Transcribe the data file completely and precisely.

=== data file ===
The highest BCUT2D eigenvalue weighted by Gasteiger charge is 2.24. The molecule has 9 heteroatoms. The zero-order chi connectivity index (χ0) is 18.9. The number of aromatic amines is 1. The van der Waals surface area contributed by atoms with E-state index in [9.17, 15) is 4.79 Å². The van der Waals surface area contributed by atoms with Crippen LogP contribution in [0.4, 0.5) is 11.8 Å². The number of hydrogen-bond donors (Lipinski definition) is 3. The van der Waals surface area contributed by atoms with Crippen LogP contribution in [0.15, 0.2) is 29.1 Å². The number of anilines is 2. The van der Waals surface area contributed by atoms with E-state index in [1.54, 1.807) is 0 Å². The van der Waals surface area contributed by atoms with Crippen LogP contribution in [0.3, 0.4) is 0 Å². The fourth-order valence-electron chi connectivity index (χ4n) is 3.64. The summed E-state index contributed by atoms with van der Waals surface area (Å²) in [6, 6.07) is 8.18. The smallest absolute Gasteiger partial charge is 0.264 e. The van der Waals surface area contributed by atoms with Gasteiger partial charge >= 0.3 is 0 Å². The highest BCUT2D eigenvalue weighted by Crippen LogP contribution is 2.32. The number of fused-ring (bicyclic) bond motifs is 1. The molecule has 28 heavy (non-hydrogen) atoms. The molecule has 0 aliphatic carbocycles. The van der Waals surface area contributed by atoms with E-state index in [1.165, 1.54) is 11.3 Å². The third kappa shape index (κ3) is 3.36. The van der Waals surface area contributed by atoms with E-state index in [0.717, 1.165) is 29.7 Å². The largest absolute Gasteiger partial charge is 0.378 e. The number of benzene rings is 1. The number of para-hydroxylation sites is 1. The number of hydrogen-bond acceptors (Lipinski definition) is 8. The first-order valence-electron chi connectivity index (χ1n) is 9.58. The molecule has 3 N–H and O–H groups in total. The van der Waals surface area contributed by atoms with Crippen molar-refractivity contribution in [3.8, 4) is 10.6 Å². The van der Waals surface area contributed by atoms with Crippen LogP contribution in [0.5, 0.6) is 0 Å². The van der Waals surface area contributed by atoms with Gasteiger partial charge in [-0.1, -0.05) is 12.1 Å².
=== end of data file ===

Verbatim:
The highest BCUT2D eigenvalue weighted by Gasteiger charge is 2.24. The molecule has 9 heteroatoms. The zero-order chi connectivity index (χ0) is 18.9. The number of aromatic amines is 1. The van der Waals surface area contributed by atoms with E-state index in [9.17, 15) is 4.79 Å². The van der Waals surface area contributed by atoms with Crippen LogP contribution in [0.4, 0.5) is 11.8 Å². The number of hydrogen-bond donors (Lipinski definition) is 3. The van der Waals surface area contributed by atoms with Crippen LogP contribution in [0.15, 0.2) is 29.1 Å². The number of anilines is 2. The van der Waals surface area contributed by atoms with E-state index in [1.54, 1.807) is 0 Å². The van der Waals surface area contributed by atoms with Crippen LogP contribution in [0.3, 0.4) is 0 Å². The fourth-order valence-electron chi connectivity index (χ4n) is 3.64. The summed E-state index contributed by atoms with van der Waals surface area (Å²) in [6, 6.07) is 8.18. The smallest absolute Gasteiger partial charge is 0.264 e. The van der Waals surface area contributed by atoms with Gasteiger partial charge >= 0.3 is 0 Å². The highest BCUT2D eigenvalue weighted by Crippen LogP contribution is 2.32. The number of fused-ring (bicyclic) bond motifs is 1. The molecule has 28 heavy (non-hydrogen) atoms. The molecule has 0 aliphatic carbocycles. The van der Waals surface area contributed by atoms with E-state index in [1.165, 1.54) is 11.3 Å². The third kappa shape index (κ3) is 3.36. The van der Waals surface area contributed by atoms with E-state index in [0.717, 1.165) is 29.7 Å². The largest absolute Gasteiger partial charge is 0.378 e. The number of benzene rings is 1. The number of para-hydroxylation sites is 1. The number of hydrogen-bond acceptors (Lipinski definition) is 8. The first-order valence-electron chi connectivity index (χ1n) is 9.58. The molecule has 3 N–H and O–H groups in total. The van der Waals surface area contributed by atoms with Crippen molar-refractivity contribution in [3.8, 4) is 10.6 Å². The van der Waals surface area contributed by atoms with Crippen LogP contribution in [0.5, 0.6) is 0 Å². The van der Waals surface area contributed by atoms with Gasteiger partial charge in [-0.1, -0.05) is 12.1 Å².